The HSBC has decided to recruit a panel of experts to beef up its defences against financial crime, just two months after they were fined almost two billion dollars by US authorities over Mexican money laundering and Iranian sanctions breaches.
HSBC announced the creation of a new Financial System Vulnerabilities Committee with five independent advisers on Wednesday.
The new security panel includes Bill Hughes, a former head of the UK’s Serious Organised Crime Agency, Dave Hartnett, former head of HM Revenue & Customs and
James Comey, a former US deputy attorney-general, who will also join the bank in March both as a member and an independent non-executive director.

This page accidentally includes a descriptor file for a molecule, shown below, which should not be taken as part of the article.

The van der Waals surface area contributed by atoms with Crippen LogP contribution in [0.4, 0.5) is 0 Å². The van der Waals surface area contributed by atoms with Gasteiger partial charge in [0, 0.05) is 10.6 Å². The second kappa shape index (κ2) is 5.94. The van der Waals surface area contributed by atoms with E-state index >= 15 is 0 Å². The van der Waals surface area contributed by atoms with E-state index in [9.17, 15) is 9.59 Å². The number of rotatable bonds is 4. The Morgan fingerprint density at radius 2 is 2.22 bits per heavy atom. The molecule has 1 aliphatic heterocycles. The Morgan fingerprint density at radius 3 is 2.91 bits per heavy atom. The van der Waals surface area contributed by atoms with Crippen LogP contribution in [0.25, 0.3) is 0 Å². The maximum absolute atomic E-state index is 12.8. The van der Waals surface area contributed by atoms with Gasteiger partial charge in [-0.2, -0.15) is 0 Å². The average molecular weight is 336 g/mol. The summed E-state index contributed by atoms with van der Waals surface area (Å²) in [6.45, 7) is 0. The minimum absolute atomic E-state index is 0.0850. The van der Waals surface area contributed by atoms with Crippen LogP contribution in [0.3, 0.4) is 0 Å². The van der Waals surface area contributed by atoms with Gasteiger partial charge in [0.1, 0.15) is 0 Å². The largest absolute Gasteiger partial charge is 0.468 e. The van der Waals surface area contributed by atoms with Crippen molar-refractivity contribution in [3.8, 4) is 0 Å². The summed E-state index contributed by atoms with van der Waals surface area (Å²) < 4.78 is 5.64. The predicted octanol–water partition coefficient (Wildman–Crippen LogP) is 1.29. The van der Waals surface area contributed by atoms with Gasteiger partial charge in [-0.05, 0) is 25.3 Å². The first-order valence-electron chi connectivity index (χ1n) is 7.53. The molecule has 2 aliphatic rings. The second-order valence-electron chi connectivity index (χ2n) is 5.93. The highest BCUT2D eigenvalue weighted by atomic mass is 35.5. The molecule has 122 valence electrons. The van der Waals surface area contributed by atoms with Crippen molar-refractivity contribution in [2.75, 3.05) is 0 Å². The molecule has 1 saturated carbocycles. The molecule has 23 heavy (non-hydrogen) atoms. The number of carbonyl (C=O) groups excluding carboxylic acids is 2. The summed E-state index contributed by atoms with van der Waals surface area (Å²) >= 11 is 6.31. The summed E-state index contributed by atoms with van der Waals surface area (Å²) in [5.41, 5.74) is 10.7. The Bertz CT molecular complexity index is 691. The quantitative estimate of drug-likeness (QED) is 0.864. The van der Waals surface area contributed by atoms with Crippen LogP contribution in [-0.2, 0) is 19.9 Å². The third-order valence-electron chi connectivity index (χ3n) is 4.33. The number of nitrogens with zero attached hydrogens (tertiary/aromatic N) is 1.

Rona Fairhead, the outgoing chief executive of the Financial Times Group and an existing HSBC non-executive board member, will head the new committee.
December saw HSBC agree to pay a $1.256bn fine to the Department of Justice plus a further $665m to US regulators to settle money laundering and sanctions breaches following a five-year thorough investigation. They also signed a five-year deferred prosecution agreement to prevent a trial over the affair.